Their black-and-white quiver of quills is an example of aposematic colouring – contrasting colouration used to warn would-be predators to think twice about attacking. This is combined with specially modified hollow quills that the porcupines use to make a startling rattling sound when threatened. If these warnings are ignored, porcupines are not afraid to use these spines, sometimes to deadly effect. The quills themselves are essentially modified, hardened hairs and they come in several different shapes and sizes that all form part of the same defence system. The longest of these tend to be quite thin and flexible – the perfect tool for poking at vulnerable eyes and making it extremely difficult to get anywhere close to the porcupine’s body. A second set of quills set in clusters around the porcupine’s back and tail are shorter and thicker, creating a powerful barrier of spears that are used for precisely that purpose.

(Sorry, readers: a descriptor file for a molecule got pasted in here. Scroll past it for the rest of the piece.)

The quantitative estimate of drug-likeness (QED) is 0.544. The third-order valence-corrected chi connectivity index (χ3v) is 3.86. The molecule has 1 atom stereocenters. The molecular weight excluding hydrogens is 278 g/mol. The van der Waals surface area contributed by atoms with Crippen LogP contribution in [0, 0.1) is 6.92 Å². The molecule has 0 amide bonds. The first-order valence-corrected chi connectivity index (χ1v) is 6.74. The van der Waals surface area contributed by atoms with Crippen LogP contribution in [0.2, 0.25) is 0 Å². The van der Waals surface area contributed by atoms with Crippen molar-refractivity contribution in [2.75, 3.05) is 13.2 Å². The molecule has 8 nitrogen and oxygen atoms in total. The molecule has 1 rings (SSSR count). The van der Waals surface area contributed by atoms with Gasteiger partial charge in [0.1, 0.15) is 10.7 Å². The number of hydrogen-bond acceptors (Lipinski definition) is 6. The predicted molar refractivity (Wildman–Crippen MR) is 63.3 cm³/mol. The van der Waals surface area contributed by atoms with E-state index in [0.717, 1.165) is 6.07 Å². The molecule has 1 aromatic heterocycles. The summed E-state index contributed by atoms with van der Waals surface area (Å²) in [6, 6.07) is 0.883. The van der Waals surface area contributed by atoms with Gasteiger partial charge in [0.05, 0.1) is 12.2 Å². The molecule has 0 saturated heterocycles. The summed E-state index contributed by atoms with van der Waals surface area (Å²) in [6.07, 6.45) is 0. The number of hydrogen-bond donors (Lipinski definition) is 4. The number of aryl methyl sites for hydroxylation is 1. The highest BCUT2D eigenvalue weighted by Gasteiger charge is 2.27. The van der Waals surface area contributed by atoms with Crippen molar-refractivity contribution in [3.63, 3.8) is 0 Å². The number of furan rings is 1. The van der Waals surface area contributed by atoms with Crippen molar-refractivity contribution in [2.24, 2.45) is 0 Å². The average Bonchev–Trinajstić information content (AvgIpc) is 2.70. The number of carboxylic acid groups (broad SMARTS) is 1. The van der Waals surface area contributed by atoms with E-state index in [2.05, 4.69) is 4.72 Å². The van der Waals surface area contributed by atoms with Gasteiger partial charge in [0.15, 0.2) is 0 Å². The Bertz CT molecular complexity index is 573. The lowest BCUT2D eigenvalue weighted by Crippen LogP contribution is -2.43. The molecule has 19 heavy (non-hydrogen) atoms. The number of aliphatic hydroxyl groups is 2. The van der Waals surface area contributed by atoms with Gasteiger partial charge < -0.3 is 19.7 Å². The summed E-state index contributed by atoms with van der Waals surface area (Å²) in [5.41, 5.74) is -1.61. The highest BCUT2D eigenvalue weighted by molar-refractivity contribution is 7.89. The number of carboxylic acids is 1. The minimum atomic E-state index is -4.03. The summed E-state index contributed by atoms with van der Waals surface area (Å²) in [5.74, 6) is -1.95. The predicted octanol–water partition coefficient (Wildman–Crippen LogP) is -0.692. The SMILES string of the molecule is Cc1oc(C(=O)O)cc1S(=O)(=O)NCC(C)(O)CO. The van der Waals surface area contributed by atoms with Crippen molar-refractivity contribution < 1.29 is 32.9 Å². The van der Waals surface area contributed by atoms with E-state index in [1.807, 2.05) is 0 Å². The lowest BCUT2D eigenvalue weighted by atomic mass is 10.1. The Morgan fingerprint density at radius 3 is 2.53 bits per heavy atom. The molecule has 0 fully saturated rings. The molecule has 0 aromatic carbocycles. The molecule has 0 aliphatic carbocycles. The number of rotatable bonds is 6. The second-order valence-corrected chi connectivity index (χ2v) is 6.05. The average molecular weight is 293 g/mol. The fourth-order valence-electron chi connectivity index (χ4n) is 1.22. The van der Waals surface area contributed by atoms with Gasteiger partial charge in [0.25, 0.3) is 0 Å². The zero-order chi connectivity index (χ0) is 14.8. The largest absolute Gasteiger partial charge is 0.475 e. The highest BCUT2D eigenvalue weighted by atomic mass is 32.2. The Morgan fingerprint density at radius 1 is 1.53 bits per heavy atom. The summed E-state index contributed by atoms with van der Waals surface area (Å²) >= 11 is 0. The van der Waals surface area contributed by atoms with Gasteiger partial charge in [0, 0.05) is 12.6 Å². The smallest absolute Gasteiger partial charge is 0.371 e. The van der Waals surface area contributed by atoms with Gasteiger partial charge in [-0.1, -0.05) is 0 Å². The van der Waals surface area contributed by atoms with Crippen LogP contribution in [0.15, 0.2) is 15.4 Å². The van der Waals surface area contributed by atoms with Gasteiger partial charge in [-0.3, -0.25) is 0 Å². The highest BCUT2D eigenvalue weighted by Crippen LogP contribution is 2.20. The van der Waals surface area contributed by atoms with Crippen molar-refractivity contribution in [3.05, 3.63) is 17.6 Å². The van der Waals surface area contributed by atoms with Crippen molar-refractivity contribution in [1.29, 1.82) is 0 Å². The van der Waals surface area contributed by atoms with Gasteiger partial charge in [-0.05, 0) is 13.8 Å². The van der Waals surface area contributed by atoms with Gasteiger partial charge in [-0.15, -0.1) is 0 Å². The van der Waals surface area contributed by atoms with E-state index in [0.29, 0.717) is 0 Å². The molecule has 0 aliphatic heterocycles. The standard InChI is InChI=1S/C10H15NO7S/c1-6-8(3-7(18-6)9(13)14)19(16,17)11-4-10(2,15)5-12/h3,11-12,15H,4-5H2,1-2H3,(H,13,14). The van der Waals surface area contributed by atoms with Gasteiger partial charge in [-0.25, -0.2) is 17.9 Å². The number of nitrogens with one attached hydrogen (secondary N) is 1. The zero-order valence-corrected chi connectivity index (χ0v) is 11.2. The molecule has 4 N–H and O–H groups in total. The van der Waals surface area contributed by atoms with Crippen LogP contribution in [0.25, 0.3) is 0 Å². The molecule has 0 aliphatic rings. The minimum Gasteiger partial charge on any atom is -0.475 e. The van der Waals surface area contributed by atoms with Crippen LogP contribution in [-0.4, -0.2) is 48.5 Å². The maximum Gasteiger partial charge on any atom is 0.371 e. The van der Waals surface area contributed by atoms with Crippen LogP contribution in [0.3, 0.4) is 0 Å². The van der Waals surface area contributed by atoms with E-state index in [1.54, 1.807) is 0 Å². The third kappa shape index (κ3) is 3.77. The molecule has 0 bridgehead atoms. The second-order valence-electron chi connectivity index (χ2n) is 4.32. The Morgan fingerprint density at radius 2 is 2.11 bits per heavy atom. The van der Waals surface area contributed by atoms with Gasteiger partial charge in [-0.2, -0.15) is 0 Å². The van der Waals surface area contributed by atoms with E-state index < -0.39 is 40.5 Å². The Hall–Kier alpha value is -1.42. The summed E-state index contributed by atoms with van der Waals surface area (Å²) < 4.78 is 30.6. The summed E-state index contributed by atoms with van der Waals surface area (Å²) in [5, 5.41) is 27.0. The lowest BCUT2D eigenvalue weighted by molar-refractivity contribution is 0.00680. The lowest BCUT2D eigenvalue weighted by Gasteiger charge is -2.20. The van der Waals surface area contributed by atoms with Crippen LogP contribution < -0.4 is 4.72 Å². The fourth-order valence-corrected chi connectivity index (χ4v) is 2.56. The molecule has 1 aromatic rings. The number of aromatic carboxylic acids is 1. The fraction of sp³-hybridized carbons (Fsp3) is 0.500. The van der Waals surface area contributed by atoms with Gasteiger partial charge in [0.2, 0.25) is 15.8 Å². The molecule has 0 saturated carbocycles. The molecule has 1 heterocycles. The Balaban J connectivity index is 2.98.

Despite the general misconception to the contrary, porcupines are incapable of shooting their spines at would-be attackers like some kind of archer. Instead, their technique when threatened is to stiffen their quills away from their bodies, forming a protective shield around their backs and then, if necessary, they reverse at high speed into their attacker. The ends of their quills are highly barbed at the tip, which enables quick penetration but makes removal extremely difficult and it is not all that uncommon to see leopards or lions with quills deeply embedded within their flesh. Though rare, these painful injuries and subsequent infections can prove fatal.